MAJESTIC SEDONA, TAKE TWO

A couple of years ago I wrote about Sedona, a place I fell in love with at first sight. Impossible not to.  What I did not know at the time is that Sedona would be back in our lives for a very special reason. It was the place chosen by my stepson and his fiancée (aka “the coolest couple in L.A.) to tie the knot.  And tie the knot they did,  on a breathtakingly beautiful spot around a rock formation known as “Merry-Go-Round Arch“.

CarlyCaseySedona, April 12th, 2014

We drove over 16 hours to attend the magical wedding ceremony performed by a Native American Indian.  As the sun slowly set down on the horizon, we were all mesmerized by the beauty surrounding us, and united in our wishes of happiness for the newly weds.

Our trip was an opportunity to connect with the three “kids”, who are kids no more. It was also an opportunity to connect with our beautiful planet.  It could not have been more special than it was.

I share a few additional shots of our adventure
(click to enlarge each composite photo)

 

There was some golf… (both good and bad golf, as expected). Obviously, I am standing up too straight to start the shot, oh, dear Lord of the Golf, when will I ever learn?)

CompositeGolf

We had a great rehearsal dinner at René Restaurant in Sedona. Here we are, waiting for our guests, Phil carefully studying the wine list… Me? I was trying to win the fight for attention with the wine list. Not an easy task, but I like a challenge. That explains the golf too.   ;-)

RehearsalComposite

The afternoon of the big day, and the excitement of getting ready for it… Remember my other stepson? J & M got married only 7 months ago.  He got his PhD in Cancer Research at the University of Arizona, in a flawless defense we attended a couple of days before the wedding, and they will move to San Francisco very soon. This was a week with many reasons to celebrate!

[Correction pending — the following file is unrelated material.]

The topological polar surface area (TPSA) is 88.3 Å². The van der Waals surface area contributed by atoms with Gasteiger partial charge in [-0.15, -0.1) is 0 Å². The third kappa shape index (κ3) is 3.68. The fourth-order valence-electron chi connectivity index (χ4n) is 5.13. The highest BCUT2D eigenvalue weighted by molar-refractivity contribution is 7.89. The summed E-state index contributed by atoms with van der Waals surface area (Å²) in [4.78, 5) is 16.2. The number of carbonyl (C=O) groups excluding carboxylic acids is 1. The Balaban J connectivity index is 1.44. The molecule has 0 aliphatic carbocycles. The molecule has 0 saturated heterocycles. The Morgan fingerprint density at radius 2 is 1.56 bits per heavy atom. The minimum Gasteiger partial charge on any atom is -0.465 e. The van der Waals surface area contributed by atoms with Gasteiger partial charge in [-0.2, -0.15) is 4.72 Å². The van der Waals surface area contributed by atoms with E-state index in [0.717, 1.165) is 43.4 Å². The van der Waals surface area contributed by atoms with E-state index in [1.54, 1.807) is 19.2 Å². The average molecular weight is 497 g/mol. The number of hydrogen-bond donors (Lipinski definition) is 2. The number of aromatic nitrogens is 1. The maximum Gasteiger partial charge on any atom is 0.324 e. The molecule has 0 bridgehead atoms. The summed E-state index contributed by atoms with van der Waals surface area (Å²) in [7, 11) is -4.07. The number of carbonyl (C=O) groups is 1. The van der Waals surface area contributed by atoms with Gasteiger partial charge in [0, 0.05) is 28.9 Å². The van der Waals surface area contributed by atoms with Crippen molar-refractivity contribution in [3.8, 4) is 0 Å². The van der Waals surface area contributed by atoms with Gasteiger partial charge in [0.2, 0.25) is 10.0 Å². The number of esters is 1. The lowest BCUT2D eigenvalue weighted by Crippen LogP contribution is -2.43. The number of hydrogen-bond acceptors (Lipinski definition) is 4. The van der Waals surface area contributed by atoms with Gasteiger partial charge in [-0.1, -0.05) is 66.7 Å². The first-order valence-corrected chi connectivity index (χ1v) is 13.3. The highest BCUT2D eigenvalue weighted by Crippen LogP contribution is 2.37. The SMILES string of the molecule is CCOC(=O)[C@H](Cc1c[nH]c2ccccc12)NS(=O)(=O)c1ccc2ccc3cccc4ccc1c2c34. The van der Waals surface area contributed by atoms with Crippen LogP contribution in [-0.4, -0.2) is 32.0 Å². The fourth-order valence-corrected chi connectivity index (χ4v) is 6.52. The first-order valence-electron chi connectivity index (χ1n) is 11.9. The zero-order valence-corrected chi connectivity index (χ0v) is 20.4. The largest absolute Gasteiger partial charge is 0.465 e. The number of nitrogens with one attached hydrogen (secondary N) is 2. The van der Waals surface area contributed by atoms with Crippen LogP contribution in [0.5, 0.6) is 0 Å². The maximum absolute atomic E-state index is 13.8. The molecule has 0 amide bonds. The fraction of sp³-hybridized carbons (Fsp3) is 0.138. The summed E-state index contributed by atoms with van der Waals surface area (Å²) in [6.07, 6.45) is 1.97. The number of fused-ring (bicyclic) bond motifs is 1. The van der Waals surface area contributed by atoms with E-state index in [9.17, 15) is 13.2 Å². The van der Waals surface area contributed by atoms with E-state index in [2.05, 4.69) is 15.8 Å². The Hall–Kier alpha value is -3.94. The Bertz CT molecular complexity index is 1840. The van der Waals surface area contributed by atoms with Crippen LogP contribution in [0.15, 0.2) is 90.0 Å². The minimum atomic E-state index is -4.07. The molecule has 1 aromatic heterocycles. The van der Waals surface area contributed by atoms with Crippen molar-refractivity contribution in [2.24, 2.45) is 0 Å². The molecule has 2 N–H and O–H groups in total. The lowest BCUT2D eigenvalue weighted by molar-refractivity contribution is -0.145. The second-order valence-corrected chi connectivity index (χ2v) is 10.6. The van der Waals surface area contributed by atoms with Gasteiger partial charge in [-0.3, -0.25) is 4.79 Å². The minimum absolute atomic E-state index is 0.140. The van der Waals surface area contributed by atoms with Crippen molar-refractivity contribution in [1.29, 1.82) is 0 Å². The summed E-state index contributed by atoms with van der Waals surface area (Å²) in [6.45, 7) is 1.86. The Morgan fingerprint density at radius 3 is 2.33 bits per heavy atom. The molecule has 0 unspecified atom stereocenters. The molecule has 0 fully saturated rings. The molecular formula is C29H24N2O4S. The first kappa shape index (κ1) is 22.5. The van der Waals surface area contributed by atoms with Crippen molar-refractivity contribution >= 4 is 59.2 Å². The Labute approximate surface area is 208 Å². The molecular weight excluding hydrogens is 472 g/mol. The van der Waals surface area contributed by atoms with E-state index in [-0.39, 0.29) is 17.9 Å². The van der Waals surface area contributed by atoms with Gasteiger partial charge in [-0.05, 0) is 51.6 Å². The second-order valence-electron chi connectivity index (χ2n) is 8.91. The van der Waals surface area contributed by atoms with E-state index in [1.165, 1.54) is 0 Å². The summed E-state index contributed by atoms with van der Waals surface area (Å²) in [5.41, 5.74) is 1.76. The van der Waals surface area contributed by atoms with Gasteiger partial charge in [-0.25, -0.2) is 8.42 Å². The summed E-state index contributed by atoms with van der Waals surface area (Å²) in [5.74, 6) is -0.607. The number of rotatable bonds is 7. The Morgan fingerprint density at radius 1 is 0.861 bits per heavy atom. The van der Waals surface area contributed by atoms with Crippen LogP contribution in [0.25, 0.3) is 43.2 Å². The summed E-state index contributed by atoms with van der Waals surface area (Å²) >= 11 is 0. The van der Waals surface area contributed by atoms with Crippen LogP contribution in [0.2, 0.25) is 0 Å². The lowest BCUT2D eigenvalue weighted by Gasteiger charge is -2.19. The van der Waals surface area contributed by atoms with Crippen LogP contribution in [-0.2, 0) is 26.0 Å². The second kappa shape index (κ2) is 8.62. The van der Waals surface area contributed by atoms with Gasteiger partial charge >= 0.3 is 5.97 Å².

GettingReady

The jeep ride to the site, and the arrival of the beautiful bride with her proud Dad…

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After the wedding and the jeep ride back to town, we had dinner at Heartline Café.  During the meal, a fantastic caricaturist made drawings of all the 13 members of the party. What a cool idea that was, everyone left with a unique and quite personal souvenir of their wedding day!

Drawing-side

I close this post with something special we found while walking around town the day before our departure. Rings made by a local artist, in copper and silver.  We decided it was a nice additional souvenir to remember their happiness, and celebrate ours…   ;-)

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 ONE  YEAR AGO: Secret Ingredient Turkey Meatballs

TWO YEARS AGO: Swedish Meatballs and Egg Noodles

THREE YEARS AGO: Italian Easter Pie

FOUR YEARS AGO: Black Olive Bialy

LASSERRE, A FRENCH CLASSIC

Our recent scientific trip to Paris was intense to say the least, and started with a curve ball from my beloved, who tried to be casual when he advised me – twenty-four little hours before our departure –  to “place a change of clothes in my carry-on.”  Because, “… who knows if the hotel room will be ready for us early in the morning?”   American visitors typically land in Paris around 7am, and on further (insistent) inquiry he revealed that “our first meeting at Institut Necker will be at noon.”  Five short little hours after stepping out of the plane.

I don’t do scientific discussions very well after an intercontinental flight, no shower, and with a sleeping pill hangover, so to put it mildly, I wasn’t thrilled. Our exchanges on the subject ended with his usual “it will all be fine.” Maybe that’s true, but I’d like to get some credit for it: I wrote the hotel and begged them to get us a room as early as they possibly could. The wonderful folks at “Hôtel Londres Eiffel” had our room ready by the time we made it to Paris, after the usual tribulations of customs, luggage retrieval, and train ride. So,  I only had to deal with the sleeping pill hangover. Isn’t life grand? ;-)